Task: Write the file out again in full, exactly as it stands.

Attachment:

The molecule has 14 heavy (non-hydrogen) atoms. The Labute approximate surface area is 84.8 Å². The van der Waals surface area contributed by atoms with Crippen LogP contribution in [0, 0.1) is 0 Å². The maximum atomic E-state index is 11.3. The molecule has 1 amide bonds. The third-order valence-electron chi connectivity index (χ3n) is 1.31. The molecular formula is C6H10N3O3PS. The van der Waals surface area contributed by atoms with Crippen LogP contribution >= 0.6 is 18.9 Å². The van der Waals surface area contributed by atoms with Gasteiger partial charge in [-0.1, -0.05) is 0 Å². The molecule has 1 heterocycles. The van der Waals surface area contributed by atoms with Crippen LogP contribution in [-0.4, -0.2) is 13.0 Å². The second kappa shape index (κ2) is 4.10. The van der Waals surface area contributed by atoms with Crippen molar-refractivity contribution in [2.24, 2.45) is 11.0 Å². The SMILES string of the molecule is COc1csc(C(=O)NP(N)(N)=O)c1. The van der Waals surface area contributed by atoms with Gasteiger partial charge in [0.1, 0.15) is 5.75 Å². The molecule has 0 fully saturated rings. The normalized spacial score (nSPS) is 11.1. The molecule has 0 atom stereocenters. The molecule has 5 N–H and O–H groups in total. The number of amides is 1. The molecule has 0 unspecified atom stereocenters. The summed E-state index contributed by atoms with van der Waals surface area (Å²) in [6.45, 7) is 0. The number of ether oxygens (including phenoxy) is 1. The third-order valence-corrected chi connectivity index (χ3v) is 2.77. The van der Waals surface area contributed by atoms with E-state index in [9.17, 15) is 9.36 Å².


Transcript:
The molecule has 14 heavy (non-hydrogen) atoms. The Labute approximate surface area is 84.8 Å². The van der Waals surface area contributed by atoms with Crippen LogP contribution in [0, 0.1) is 0 Å². The maximum atomic E-state index is 11.3. The molecule has 1 amide bonds. The third-order valence-electron chi connectivity index (χ3n) is 1.31. The molecular formula is C6H10N3O3PS. The van der Waals surface area contributed by atoms with Crippen LogP contribution >= 0.6 is 18.9 Å². The van der Waals surface area contributed by atoms with Gasteiger partial charge in [-0.1, -0.05) is 0 Å². The molecule has 1 heterocycles. The van der Waals surface area contributed by atoms with Crippen LogP contribution in [-0.4, -0.2) is 13.0 Å². The second kappa shape index (κ2) is 4.10. The van der Waals surface area contributed by atoms with Crippen molar-refractivity contribution in [2.24, 2.45) is 11.0 Å². The SMILES string of the molecule is COc1csc(C(=O)NP(N)(N)=O)c1. The van der Waals surface area contributed by atoms with Gasteiger partial charge in [0.1, 0.15) is 5.75 Å². The molecule has 0 fully saturated rings. The normalized spacial score (nSPS) is 11.1. The molecule has 0 atom stereocenters. The molecule has 5 N–H and O–H groups in total. The number of amides is 1. The molecule has 0 unspecified atom stereocenters. The summed E-state index contributed by atoms with van der Waals surface area (Å²) in [6.45, 7) is 0. The number of ether oxygens (including phenoxy) is 1. The third-order valence-corrected chi connectivity index (χ3v) is 2.77. The van der Waals surface area contributed by atoms with E-state index in [9.17, 15) is 9.36 Å².